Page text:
NoFlo: two years of flow-based programming - Henri Bergius in Berlin, Germany NoFlo — the flow-based programming system I started — is now two years old. I pushed the first commits to GitHub on June 5th 2011 from Hacker Dojo in Mountain View. To get us started with the story, I’ll let Wikipedia summarize: Flow-based programming (FBP) is a programming paradigm that defines applications as networks of “black box” processes, which exchange data across predefined connections by message passing, where the connections are specified externally to the processes. These black box processes can be reconnected endlessly to form different applications without having to be changed internally. While flow-based programming is still far from mainstream, it has been great to watch to the community grow around NoFlo. There are several start-ups using it as their base infrastructure, with several of their engineers contributing to the open source effort. Why I started NoFlo I wondered if there could be a better way. Beyond OOP The tools side of things isn’t looking much better, either.
The Node Beginner Book » A comprehensive Node.js tutorial Flow-based Programming In computer programming, Flow-Based Programming (FBP) is a programming paradigm, discovered/invented by J. Paul Rodker Morrison in the late '60s, that uses a "data processing factory" metaphor for designing and building applications. FBP defines applications as networks of "black box" processes, which communicate via data chunks (called Information Packets) travelling across predefined connections (think "conveyor belts"), where the connections are specified externally to the processes. These black box processes can be reconnected endlessly to form different applications without having to be changed internally. FBP is thus naturally component-oriented. FBP is a very different paradigm from conventional programming, being more of an "assembly line" image of data processing. FBP is described in J. If you have come across Flow-Based Programming by way of NoFlo or Flowhub, it is recommended that you read FBP vs. Links: Video Interview with J. Google group on Flow-Based Programming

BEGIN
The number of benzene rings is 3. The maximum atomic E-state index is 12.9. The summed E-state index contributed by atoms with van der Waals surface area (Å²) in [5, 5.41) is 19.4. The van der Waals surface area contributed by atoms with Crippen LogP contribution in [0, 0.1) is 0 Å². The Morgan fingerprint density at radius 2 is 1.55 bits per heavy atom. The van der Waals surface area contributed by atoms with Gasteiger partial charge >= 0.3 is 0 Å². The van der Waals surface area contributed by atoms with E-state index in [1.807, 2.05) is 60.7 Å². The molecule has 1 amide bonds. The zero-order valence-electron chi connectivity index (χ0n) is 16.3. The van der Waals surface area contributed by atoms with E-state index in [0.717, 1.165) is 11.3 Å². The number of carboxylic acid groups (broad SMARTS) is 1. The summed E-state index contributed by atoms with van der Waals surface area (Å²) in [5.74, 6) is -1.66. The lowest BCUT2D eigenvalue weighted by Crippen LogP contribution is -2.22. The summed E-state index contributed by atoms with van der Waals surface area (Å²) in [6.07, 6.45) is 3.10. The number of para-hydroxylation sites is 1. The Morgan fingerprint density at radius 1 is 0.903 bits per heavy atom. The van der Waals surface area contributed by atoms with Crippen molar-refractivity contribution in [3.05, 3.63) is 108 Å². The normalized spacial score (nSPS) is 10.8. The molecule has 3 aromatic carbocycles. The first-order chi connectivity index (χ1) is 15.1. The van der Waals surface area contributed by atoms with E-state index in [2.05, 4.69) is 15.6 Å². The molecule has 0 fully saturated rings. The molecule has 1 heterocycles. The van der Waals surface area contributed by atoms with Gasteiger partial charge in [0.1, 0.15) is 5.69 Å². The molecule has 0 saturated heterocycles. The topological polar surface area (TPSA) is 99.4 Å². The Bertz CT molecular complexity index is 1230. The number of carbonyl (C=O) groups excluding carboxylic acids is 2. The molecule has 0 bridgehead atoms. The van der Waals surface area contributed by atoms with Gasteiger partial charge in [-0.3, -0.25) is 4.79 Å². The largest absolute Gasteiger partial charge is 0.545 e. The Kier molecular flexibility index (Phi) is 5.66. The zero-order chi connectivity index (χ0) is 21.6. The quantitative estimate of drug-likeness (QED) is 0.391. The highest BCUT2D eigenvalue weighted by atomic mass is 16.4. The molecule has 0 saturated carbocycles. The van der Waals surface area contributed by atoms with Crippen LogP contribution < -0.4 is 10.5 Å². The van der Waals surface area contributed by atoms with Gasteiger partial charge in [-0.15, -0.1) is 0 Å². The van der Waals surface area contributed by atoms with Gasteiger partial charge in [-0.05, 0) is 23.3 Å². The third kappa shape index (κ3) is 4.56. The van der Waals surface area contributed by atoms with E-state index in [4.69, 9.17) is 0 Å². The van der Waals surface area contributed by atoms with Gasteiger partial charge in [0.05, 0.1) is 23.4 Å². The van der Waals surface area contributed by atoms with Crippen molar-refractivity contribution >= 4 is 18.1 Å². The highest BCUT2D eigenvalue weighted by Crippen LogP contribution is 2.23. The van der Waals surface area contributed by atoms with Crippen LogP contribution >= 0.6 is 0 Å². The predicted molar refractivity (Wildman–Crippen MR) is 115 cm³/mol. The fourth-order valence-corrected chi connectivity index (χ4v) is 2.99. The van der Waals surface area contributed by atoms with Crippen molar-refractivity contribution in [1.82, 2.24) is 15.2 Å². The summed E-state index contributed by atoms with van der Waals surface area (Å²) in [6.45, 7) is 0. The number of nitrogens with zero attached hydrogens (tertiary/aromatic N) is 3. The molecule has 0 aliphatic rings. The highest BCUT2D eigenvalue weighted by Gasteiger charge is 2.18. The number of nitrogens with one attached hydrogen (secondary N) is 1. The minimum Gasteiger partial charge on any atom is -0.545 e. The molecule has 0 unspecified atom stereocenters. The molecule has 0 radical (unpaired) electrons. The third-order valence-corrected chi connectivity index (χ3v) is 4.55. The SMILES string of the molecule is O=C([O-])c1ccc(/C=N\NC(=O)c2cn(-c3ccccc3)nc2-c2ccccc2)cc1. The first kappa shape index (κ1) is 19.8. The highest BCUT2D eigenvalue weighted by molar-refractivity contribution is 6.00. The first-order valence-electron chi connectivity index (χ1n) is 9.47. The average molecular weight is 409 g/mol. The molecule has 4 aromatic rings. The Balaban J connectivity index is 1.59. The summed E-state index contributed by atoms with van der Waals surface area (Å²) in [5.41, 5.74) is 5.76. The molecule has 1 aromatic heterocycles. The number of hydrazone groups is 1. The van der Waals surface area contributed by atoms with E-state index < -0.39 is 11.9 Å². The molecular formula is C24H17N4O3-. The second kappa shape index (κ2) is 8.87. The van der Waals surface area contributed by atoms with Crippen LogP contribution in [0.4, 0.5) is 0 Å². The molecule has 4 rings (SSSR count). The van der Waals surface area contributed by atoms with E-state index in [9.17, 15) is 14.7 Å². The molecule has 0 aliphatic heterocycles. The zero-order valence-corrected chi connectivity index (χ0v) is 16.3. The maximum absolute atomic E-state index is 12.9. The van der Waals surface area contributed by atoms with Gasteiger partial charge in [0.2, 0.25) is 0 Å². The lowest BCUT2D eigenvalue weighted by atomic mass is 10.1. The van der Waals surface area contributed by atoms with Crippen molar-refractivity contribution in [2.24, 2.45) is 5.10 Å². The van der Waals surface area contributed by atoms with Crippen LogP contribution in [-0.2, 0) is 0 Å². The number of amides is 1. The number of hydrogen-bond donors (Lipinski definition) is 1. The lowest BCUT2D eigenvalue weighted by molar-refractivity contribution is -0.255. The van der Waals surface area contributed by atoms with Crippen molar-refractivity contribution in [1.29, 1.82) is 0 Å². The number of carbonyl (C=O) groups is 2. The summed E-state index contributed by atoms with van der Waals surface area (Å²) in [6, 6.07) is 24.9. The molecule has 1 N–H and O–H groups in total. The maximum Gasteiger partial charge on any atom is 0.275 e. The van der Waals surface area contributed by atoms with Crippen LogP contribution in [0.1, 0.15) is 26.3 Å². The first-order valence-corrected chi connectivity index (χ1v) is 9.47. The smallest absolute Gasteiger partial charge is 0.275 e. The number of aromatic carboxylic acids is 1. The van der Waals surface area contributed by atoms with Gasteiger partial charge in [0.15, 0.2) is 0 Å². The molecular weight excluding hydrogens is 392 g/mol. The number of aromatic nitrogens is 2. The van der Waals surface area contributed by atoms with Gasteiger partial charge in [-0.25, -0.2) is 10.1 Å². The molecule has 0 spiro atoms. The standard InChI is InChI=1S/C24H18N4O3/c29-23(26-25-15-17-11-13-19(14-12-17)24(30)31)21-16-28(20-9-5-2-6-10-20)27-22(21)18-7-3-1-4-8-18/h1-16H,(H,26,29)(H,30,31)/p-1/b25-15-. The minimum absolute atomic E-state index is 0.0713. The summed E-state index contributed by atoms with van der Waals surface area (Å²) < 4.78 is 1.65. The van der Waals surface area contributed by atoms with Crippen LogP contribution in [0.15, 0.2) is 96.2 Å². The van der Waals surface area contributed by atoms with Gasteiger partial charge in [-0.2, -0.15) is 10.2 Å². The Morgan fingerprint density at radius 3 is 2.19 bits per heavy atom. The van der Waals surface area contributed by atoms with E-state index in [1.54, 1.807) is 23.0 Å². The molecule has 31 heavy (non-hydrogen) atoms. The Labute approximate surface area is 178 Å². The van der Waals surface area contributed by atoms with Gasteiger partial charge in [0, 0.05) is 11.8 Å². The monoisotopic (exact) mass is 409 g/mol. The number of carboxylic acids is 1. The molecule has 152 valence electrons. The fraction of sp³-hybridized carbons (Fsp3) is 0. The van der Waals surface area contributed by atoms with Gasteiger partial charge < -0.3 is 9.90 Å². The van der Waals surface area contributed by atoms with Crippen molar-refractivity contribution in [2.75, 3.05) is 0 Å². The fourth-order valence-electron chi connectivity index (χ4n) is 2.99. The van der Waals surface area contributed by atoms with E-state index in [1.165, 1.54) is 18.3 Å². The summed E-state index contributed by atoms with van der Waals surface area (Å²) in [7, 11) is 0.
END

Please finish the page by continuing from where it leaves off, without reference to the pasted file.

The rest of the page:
NodeJS REST API with MySQL and Express NPM Modules Expressfelixge/node-mysql - Source Most articles about building a REST API for NodeJS will be based on MongoDB, I'm going to show you how to do it with MySQL. Implementing the REST API To implement all the routes required by the API, the full REST API for the node application will be a single file server.js which consists of the following methods: Structure Require your modules and create a http server based on express framework. var express = require('express'), app = express(), mysql = require('mysql');app.listen(3000);console.log('Rest Demo Listening on port 3000'); DB Connection Setup your database and create a pool of connections to MySQL server; Where the configuration uses your host, username, password, and database name of course. Routes Your application will only need five REST routes to cover the methods table above. Each route takes a callback function with request and response objects. You may also notice we are going to be sending json Content-Type as a response always.
Automated deployment of node.js apps – Carbon Silk - Developing ideas by James Broad This article has a simple aim to improve the process of developing and deploying node.js web applications. The Continuous Integration folks will refer to what I am covering as an aptly named Automated Deployment. As you explore this guide you will learn: How to run a node.js script using Upstart.How to manage Jenkins (was Hudson) with Git.How to make and use Makefiles. Lets crack on… I have detailed an environment scheme below which works well for me. Getting a working node.js app and environment You will need to have an environment to run your app in. You can run node.js apps on your localhost but for this article we are just focusing the deployment process to an integration server (int.app). The correct development flow for a node.js app should be that you test on localhost, then checkin when you are happy with your changes. Setting up your virtual machines It is fairly straightforward (and free) to get a Linux virtual machine up and running these days. Configuring int.app Login to int.app